This week Tim Cook come publicly in his article on the Bloomberg Businessweek talking openly about his sexual orientation: “While I have never denied my sexuality, I haven’t publicly acknowledged it either, until now,” he wrote.
“So let me be clear: I’m proud to be gay, and I consider being gay among the greatest gifts God has given me,” he added.
Although he never kept it as a secret, he kept a certain level of privacy.
Mr Cook admitted that going public as a gay man was not an easy choice – but it certainly looks a courageous one. That could embroil him in controversy in the United States, let alone in other parts of the world with less liberal views of sexuality.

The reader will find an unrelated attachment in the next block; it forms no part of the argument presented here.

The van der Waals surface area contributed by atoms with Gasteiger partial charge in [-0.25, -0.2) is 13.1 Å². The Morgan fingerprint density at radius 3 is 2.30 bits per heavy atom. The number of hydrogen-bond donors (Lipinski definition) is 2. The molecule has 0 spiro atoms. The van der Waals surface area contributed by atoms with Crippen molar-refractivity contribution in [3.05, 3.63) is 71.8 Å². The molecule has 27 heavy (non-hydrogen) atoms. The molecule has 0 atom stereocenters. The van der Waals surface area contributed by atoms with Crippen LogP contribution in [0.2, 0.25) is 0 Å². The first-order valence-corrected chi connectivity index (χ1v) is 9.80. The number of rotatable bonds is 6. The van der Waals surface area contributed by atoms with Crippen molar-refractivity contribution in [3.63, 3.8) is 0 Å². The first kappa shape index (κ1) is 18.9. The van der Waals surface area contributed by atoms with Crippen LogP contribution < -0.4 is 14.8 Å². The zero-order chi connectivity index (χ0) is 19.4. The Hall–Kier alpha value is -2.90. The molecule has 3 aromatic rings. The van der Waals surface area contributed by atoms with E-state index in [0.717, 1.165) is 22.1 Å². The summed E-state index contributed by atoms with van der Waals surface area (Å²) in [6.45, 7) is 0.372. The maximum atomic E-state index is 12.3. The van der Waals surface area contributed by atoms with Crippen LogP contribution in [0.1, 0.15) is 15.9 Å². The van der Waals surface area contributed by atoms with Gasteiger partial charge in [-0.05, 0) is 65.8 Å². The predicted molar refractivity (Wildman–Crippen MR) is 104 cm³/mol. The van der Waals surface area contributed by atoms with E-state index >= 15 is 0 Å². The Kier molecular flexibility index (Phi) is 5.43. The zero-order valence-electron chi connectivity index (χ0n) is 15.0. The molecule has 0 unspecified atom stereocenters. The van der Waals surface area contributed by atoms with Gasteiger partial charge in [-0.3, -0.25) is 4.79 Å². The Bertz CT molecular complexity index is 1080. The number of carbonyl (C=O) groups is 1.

Former BP chief executive Lord Browne, who now chairs fracking company Cuadrilla, said Mr Cook had become a role model.
“By deciding to speak publicly about his sexuality, Tim Cook has become a role model, and will speed up changes in the corporate world,” Lord Browne said.
Earlier in the week Tim criticised his home state Alabama’s lack of action over gay rights in a speech, saying that while we “can’t change the past, but we can learn from it, and we can create a different future.”
Tim Cook mark that change he wish to make by: “I don’t consider myself an activist, but I realise how much I’ve benefited from the sacrifice of others. So if hearing that the CEO of Apple is gay can help someone struggling to come to terms with who he or she is, or bring comfort to anyone who feels alone, or inspire people to insist on their equality, then it’s worth the trade-off with my own privacy,” he continued.